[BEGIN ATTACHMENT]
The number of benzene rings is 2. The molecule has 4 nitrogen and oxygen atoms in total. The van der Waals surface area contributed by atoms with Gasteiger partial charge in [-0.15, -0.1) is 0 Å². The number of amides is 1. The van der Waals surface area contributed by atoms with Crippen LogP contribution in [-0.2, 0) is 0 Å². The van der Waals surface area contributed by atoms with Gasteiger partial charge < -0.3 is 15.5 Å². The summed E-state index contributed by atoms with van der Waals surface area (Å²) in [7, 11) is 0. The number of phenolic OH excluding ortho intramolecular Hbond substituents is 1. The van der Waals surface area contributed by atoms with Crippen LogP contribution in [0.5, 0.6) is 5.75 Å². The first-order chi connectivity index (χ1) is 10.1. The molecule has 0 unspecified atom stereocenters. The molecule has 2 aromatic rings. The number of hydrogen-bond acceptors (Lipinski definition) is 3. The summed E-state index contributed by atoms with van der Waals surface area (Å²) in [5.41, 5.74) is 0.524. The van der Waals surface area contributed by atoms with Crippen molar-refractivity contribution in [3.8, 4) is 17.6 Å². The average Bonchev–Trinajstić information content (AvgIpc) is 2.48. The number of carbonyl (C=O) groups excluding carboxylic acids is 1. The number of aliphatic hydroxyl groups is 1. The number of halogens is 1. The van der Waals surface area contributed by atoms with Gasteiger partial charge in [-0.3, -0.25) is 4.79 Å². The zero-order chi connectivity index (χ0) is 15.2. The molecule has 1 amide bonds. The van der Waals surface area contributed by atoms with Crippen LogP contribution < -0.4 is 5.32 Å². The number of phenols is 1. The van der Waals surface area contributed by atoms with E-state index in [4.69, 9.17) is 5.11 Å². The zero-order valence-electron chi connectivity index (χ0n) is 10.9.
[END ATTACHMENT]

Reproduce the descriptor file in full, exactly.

The number of benzene rings is 2. The molecule has 4 nitrogen and oxygen atoms in total. The van der Waals surface area contributed by atoms with Gasteiger partial charge in [-0.15, -0.1) is 0 Å². The number of amides is 1. The van der Waals surface area contributed by atoms with Crippen LogP contribution in [-0.2, 0) is 0 Å². The van der Waals surface area contributed by atoms with Gasteiger partial charge < -0.3 is 15.5 Å². The summed E-state index contributed by atoms with van der Waals surface area (Å²) in [7, 11) is 0. The number of phenolic OH excluding ortho intramolecular Hbond substituents is 1. The van der Waals surface area contributed by atoms with Crippen LogP contribution in [0.5, 0.6) is 5.75 Å². The first-order chi connectivity index (χ1) is 10.1. The molecule has 0 unspecified atom stereocenters. The molecule has 2 aromatic rings. The number of hydrogen-bond acceptors (Lipinski definition) is 3. The summed E-state index contributed by atoms with van der Waals surface area (Å²) in [5.41, 5.74) is 0.524. The van der Waals surface area contributed by atoms with Crippen molar-refractivity contribution in [3.8, 4) is 17.6 Å². The average Bonchev–Trinajstić information content (AvgIpc) is 2.48. The number of carbonyl (C=O) groups excluding carboxylic acids is 1. The number of aliphatic hydroxyl groups is 1. The number of halogens is 1. The van der Waals surface area contributed by atoms with Gasteiger partial charge in [-0.3, -0.25) is 4.79 Å². The zero-order chi connectivity index (χ0) is 15.2. The molecule has 1 amide bonds. The van der Waals surface area contributed by atoms with Crippen LogP contribution < -0.4 is 5.32 Å². The number of phenols is 1. The van der Waals surface area contributed by atoms with E-state index in [4.69, 9.17) is 5.11 Å². The zero-order valence-electron chi connectivity index (χ0n) is 10.9.